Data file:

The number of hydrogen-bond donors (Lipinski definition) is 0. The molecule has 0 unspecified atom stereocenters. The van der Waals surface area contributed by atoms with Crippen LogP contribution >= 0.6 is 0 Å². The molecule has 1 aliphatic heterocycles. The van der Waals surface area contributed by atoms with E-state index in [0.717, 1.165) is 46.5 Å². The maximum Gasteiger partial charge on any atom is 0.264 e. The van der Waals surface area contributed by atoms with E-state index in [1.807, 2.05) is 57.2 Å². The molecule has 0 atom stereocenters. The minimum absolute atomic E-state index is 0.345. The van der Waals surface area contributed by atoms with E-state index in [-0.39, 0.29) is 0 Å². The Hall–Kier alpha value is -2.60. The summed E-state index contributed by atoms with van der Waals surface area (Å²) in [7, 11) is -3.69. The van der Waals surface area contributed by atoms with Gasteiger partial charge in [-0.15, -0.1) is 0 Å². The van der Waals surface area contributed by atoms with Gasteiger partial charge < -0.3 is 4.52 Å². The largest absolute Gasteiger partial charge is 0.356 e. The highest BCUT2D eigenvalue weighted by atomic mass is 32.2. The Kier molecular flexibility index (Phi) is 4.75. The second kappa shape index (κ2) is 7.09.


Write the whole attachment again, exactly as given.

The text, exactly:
The number of hydrogen-bond donors (Lipinski definition) is 0. The molecule has 0 unspecified atom stereocenters. The van der Waals surface area contributed by atoms with Crippen LogP contribution >= 0.6 is 0 Å². The molecule has 1 aliphatic heterocycles. The van der Waals surface area contributed by atoms with E-state index in [0.717, 1.165) is 46.5 Å². The maximum Gasteiger partial charge on any atom is 0.264 e. The van der Waals surface area contributed by atoms with E-state index in [1.807, 2.05) is 57.2 Å². The molecule has 0 atom stereocenters. The minimum absolute atomic E-state index is 0.345. The van der Waals surface area contributed by atoms with E-state index in [-0.39, 0.29) is 0 Å². The Hall–Kier alpha value is -2.60. The summed E-state index contributed by atoms with van der Waals surface area (Å²) in [7, 11) is -3.69. The van der Waals surface area contributed by atoms with Gasteiger partial charge in [-0.15, -0.1) is 0 Å². The van der Waals surface area contributed by atoms with Gasteiger partial charge < -0.3 is 4.52 Å². The largest absolute Gasteiger partial charge is 0.356 e. The highest BCUT2D eigenvalue weighted by atomic mass is 32.2. The Kier molecular flexibility index (Phi) is 4.75. The second kappa shape index (κ2) is 7.09.